We are. It's not about particular thread on this list, it's about our
existence. Initially I thought it's because the level of our
responsibility, but eventually I've realized we are simply boring and
nobody bothers about that.

Our meetings and conferences look like the meetings of a regional branch of
German Social Democratic Party at the best. In regular occasions they are
more like the meetings of a village cell of a communist party from an East
European country during the 80s.

This enormous distance between the value of our work and ideals and
presenting ourselves to *us* in the range between shiny snake oil merchants
and demagogues nobody trusts is quite striking. (OK, there is one more end,
thus making a triangle: highly specialized topics which require highly
specialized knowledge to participate.)

The distance is also quite striking because the most witty people I ever
met are from the Wikimedia movement itself.

It's endemic. From local Wikimedian meetings to Wikimania. The most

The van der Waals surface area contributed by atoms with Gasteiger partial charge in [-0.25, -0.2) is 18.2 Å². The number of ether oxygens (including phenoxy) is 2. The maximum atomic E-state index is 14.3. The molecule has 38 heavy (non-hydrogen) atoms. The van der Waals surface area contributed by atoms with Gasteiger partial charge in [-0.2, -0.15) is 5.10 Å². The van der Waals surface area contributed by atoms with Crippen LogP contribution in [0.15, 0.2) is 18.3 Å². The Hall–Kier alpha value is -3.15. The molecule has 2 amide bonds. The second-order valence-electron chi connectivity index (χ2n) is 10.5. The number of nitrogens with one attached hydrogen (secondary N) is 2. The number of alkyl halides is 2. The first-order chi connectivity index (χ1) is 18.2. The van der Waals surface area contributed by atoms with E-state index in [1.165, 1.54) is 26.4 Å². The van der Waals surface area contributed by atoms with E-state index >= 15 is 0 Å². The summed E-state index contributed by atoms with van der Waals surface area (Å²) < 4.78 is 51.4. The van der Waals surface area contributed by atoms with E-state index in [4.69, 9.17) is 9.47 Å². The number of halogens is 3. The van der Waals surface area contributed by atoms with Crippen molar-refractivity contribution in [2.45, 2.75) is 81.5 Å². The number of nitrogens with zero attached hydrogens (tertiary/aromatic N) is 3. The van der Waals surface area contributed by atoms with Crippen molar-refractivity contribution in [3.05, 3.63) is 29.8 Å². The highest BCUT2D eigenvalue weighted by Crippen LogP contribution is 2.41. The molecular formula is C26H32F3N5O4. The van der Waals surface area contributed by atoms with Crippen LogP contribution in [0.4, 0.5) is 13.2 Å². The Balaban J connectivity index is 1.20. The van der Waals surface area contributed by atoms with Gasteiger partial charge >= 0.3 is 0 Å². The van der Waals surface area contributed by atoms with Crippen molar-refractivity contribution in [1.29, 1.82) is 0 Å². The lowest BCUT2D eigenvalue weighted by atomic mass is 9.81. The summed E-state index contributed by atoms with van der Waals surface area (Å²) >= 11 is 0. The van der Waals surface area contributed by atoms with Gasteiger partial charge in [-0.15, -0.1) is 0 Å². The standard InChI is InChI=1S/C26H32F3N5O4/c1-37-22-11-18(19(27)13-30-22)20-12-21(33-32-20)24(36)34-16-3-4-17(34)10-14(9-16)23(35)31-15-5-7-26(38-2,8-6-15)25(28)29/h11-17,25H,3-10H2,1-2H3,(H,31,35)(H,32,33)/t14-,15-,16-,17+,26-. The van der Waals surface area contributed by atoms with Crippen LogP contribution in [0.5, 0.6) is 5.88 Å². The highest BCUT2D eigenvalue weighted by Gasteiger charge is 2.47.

interesting part of such events is talking with other Wikimedians.
Listening talks, lectures and ceremonies is the worst option. Workshops and
collective decision making are like gambling: it could be constructive, but
it could also be not just wasting time but occult session with the only one
goal: to drain the energy from the participants.

On average, I would rather spend two times more time talking with a
Wikimedian than listening her or his lecture or talk.

There are some straight forward techniques. For example, we could work on
making our talks much better. We could also ask HR professionals how to
make our live interaction better.

However, being boring is somehow quite deeply rooted inside of our culture.
While trying to become "serious", we lost our ability to be playful.
Creativity is something we treat as the least important of our activities.

This is not something which could be fixed quickly. There is no a pill to
magically cure it. But we could start thinking about this as a problem and
start implementing various ideas to tackle it.

I wouldn't say that our revolution forbids us to dance. (Whenever somebody
from Bay Area is DJ-ing, we dance and it's beautiful, no matter how trashy
the music is.) But I am sure we can do better.
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